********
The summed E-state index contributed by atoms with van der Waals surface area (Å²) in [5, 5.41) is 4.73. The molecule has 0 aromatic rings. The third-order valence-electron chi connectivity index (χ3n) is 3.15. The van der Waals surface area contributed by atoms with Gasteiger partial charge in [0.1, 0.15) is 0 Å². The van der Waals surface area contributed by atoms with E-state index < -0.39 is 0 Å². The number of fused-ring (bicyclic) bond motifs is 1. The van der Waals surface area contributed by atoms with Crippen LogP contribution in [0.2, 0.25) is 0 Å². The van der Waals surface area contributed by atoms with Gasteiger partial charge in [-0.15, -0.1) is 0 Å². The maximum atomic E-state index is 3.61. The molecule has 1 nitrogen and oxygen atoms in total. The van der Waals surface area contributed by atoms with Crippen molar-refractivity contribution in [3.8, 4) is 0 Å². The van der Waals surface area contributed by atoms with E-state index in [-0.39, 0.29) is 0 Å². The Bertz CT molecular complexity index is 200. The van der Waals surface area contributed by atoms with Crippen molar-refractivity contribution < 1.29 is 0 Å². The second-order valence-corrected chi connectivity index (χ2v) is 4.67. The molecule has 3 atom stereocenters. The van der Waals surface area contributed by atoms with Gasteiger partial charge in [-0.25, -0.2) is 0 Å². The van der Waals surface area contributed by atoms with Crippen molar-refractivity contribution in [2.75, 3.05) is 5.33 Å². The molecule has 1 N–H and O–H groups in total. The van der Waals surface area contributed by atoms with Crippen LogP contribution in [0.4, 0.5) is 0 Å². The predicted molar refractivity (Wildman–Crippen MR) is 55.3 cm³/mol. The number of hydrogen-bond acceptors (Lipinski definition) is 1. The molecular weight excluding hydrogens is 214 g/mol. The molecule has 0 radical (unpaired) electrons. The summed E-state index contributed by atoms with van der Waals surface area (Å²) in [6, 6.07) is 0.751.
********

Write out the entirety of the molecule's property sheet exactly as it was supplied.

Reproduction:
The summed E-state index contributed by atoms with van der Waals surface area (Å²) in [5, 5.41) is 4.73. The molecule has 0 aromatic rings. The third-order valence-electron chi connectivity index (χ3n) is 3.15. The van der Waals surface area contributed by atoms with Gasteiger partial charge in [0.1, 0.15) is 0 Å². The van der Waals surface area contributed by atoms with E-state index < -0.39 is 0 Å². The number of fused-ring (bicyclic) bond motifs is 1. The van der Waals surface area contributed by atoms with Crippen LogP contribution in [0.2, 0.25) is 0 Å². The van der Waals surface area contributed by atoms with Gasteiger partial charge in [-0.15, -0.1) is 0 Å². The maximum atomic E-state index is 3.61. The molecule has 1 nitrogen and oxygen atoms in total. The van der Waals surface area contributed by atoms with Crippen molar-refractivity contribution in [3.8, 4) is 0 Å². The van der Waals surface area contributed by atoms with E-state index in [-0.39, 0.29) is 0 Å². The Bertz CT molecular complexity index is 200. The van der Waals surface area contributed by atoms with Crippen molar-refractivity contribution < 1.29 is 0 Å². The second-order valence-corrected chi connectivity index (χ2v) is 4.67. The molecule has 3 atom stereocenters. The van der Waals surface area contributed by atoms with Gasteiger partial charge in [-0.25, -0.2) is 0 Å². The van der Waals surface area contributed by atoms with Crippen molar-refractivity contribution in [2.75, 3.05) is 5.33 Å². The molecule has 1 N–H and O–H groups in total. The van der Waals surface area contributed by atoms with Crippen LogP contribution in [0.4, 0.5) is 0 Å². The predicted molar refractivity (Wildman–Crippen MR) is 55.3 cm³/mol. The number of hydrogen-bond acceptors (Lipinski definition) is 1. The molecular weight excluding hydrogens is 214 g/mol. The molecule has 0 radical (unpaired) electrons. The summed E-state index contributed by atoms with van der Waals surface area (Å²) in [6, 6.07) is 0.751.